Yu Sun awarded $173,338 NSF Grant
August 16, 2018
On July 30th, 2018, Yu Sun, in collaboration with Stanford University, was awarded a grant of $173,338 from the National Science Foundation (NSF) in support of a project entitled "CHS: Small: Collaborative Research: Wearable Fingertip Haptic Devices for Virtual and Augmented Reality: Design, Control, and Predictive Tracking."
In the real world, people rely heavily on haptic (force and tactile) feedback to manipulate and explore objects. However, in virtual and augmented reality environments, haptic sensations must be artificially generated. Advances in both sensing and feedback are needed to create more realistic virtual scenarios for human interaction, education, and training. This research will implement wearable fingertip haptic feedback systems that enhance human perception and task performance in virtual and augmented reality, and will provide the field of computer-mediated haptics with important new design and rendering insights for a promising form of wearable haptic device. Successful development of fingertip haptic devices and improved tracking methods will lower the cost of integrating haptic technology into virtual reality, and yield more realistic and compelling virtual experiences. Effective haptic feedback systems for virtual reality utilizing the developed technologies will have broad impact by improving human health and well-being through a myriad of applications such as training for critical tasks like surgery and defusing of explosive ordnance, tactile communication to enable design and e-commerce, and immersion in virtual worlds for enhanced education and training. Project outcomes will be disseminated through demonstrations of educational applications, expansion of an online course on haptics, and publicly available software and data. Outreach programs, public lab tours, and mentoring of female and minority graduate students, undergraduates, and high school students will broaden participation of underrepresented groups in engineering.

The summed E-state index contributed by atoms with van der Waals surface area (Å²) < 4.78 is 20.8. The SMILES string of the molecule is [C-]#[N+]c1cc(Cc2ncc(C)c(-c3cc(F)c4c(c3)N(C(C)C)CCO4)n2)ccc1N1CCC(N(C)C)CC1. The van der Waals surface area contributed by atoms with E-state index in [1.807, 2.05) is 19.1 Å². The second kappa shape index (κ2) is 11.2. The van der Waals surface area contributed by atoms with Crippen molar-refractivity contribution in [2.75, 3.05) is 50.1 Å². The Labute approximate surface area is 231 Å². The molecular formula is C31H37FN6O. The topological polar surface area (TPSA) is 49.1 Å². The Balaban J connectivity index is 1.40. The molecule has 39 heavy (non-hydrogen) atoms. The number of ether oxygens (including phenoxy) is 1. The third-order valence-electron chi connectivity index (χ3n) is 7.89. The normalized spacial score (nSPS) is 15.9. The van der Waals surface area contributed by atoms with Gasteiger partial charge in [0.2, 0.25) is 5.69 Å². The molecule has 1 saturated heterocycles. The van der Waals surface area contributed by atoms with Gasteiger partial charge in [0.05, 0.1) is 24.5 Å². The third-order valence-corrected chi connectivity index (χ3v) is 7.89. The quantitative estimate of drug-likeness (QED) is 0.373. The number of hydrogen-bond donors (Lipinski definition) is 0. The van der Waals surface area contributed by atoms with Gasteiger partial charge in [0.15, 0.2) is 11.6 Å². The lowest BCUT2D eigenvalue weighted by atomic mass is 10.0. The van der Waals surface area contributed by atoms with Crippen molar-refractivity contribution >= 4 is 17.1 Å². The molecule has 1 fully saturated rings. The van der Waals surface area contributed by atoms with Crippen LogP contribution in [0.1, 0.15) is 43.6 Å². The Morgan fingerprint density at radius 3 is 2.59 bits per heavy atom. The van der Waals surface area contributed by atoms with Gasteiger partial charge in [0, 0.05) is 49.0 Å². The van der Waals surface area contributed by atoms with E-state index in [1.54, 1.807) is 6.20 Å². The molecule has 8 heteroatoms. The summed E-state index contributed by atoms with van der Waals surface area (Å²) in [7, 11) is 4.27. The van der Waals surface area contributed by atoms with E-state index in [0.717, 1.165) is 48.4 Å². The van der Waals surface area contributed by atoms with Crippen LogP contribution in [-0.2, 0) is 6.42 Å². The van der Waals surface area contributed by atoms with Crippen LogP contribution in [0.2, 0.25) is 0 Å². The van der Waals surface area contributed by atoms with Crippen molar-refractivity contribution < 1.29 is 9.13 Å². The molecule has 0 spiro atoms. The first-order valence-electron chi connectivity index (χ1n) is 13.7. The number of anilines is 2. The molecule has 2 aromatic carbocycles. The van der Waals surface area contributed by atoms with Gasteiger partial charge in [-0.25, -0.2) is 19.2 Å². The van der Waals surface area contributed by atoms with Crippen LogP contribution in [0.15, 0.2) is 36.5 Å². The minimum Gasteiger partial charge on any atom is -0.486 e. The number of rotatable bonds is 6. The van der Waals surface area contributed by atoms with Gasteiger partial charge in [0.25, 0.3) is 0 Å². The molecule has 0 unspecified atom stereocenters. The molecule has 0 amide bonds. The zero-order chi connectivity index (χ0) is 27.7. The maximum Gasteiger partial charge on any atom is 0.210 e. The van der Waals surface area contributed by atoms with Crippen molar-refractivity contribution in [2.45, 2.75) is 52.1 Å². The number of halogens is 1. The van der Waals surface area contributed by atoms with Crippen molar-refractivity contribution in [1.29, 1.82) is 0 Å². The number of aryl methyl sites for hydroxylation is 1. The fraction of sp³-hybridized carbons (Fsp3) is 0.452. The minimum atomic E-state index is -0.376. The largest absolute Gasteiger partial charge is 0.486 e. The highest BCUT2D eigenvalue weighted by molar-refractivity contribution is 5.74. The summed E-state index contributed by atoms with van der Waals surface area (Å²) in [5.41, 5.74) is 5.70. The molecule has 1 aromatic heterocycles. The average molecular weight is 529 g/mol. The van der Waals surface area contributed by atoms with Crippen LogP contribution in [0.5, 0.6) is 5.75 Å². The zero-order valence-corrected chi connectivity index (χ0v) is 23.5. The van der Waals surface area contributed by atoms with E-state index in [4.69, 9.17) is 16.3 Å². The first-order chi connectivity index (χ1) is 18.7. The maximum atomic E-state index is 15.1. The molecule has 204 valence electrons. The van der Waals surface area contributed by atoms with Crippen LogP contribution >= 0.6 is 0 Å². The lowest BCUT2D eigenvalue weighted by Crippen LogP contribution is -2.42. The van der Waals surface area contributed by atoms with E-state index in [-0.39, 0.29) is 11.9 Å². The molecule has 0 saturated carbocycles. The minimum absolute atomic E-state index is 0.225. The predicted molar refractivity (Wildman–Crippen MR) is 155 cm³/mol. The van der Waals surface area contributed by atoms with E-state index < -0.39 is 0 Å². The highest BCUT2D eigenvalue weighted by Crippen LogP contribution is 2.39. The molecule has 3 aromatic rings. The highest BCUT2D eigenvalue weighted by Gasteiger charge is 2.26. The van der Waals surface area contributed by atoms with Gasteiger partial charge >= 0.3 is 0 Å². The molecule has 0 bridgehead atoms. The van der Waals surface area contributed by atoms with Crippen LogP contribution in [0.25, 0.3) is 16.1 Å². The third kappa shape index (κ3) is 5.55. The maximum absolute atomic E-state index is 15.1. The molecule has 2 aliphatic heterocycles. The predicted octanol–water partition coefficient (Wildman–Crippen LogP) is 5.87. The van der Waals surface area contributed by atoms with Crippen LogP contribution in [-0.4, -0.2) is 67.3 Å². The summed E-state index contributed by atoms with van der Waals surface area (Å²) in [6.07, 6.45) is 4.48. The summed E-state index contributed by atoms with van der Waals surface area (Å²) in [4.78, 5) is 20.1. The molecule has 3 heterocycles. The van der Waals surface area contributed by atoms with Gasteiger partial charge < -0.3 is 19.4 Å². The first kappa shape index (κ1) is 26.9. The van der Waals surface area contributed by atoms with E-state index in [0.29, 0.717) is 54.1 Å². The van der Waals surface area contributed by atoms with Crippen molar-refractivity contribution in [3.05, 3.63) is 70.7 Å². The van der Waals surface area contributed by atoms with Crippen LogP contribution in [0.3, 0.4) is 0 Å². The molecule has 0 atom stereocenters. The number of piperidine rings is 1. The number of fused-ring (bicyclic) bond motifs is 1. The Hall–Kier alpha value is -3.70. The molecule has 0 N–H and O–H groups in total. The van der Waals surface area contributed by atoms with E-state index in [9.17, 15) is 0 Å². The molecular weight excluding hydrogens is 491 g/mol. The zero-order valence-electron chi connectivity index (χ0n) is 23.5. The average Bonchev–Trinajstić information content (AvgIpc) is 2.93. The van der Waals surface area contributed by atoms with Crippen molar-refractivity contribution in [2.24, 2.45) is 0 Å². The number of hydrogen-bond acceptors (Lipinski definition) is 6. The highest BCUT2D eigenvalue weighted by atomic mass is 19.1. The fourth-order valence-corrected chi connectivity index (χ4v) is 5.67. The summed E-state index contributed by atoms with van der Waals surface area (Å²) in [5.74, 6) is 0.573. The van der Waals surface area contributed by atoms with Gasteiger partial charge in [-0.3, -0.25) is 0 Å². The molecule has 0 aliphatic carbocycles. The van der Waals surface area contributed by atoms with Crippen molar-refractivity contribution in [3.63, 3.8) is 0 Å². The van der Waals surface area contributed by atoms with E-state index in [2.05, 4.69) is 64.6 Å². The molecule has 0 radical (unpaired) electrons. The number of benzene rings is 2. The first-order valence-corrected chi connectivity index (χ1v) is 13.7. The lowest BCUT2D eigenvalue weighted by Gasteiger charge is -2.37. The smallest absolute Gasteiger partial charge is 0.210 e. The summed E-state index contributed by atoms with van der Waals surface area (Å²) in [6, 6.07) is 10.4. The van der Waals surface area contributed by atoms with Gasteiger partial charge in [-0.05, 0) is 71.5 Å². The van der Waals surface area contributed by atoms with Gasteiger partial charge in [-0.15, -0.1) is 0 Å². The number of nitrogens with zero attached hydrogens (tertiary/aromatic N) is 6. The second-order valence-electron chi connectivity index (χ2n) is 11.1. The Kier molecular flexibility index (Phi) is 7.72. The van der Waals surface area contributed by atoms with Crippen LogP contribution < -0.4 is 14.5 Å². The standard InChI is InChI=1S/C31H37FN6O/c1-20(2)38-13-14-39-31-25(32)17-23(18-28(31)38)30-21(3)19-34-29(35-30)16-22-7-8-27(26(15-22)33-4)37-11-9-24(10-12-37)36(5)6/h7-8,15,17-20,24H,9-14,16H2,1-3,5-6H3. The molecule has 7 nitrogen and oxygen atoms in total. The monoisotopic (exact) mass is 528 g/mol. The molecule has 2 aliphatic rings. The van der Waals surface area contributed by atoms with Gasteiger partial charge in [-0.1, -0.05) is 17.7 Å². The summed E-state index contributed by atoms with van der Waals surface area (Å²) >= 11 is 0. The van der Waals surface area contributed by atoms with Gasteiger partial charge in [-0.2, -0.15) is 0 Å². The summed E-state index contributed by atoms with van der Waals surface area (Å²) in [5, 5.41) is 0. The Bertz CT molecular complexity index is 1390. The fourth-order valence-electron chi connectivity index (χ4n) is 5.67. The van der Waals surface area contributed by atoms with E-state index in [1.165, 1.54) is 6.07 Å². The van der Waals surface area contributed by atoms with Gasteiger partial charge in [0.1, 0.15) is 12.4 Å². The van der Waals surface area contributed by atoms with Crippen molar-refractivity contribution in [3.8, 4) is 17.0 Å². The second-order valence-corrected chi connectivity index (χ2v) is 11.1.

This project has three main technical components. First, instrumented objects will be developed that measure force interactions and integrate that data with external measurements of finger pose. Second, new wearable haptic devices will be developed that use a combination of local kinesthetic feedback and skin deformation to provide realistic haptic feedback with minimal encumbrance. Modular haptic device designs will facilitate rapid testing of various design choices. Then the basic design will be optimized in terms of control strategy, degrees of freedom, skin contact conditions, and finger grounding to best match the real-world grasping and manipulation data collected earlier. Third, predictive tracking algorithms will be developed for grasping based on characteristic behaviors observed in real-world grasping and manipulation data. All of the haptic devices and tracking methods will be evaluated both in virtual and in augmented reality environments.
Yu Sun is currently an Associate Professor in the Department of Computer Science and Engineering at the University of South Florida. He was a Postdoctoral Associate at Mitsubishi Electric Research Laboratories (MERL), Cambridge, MA from Dec. 2007 to May 2008 and a Postdoctoral Associate in the School of Computing at the University of Utah from May 2008 to May 2009.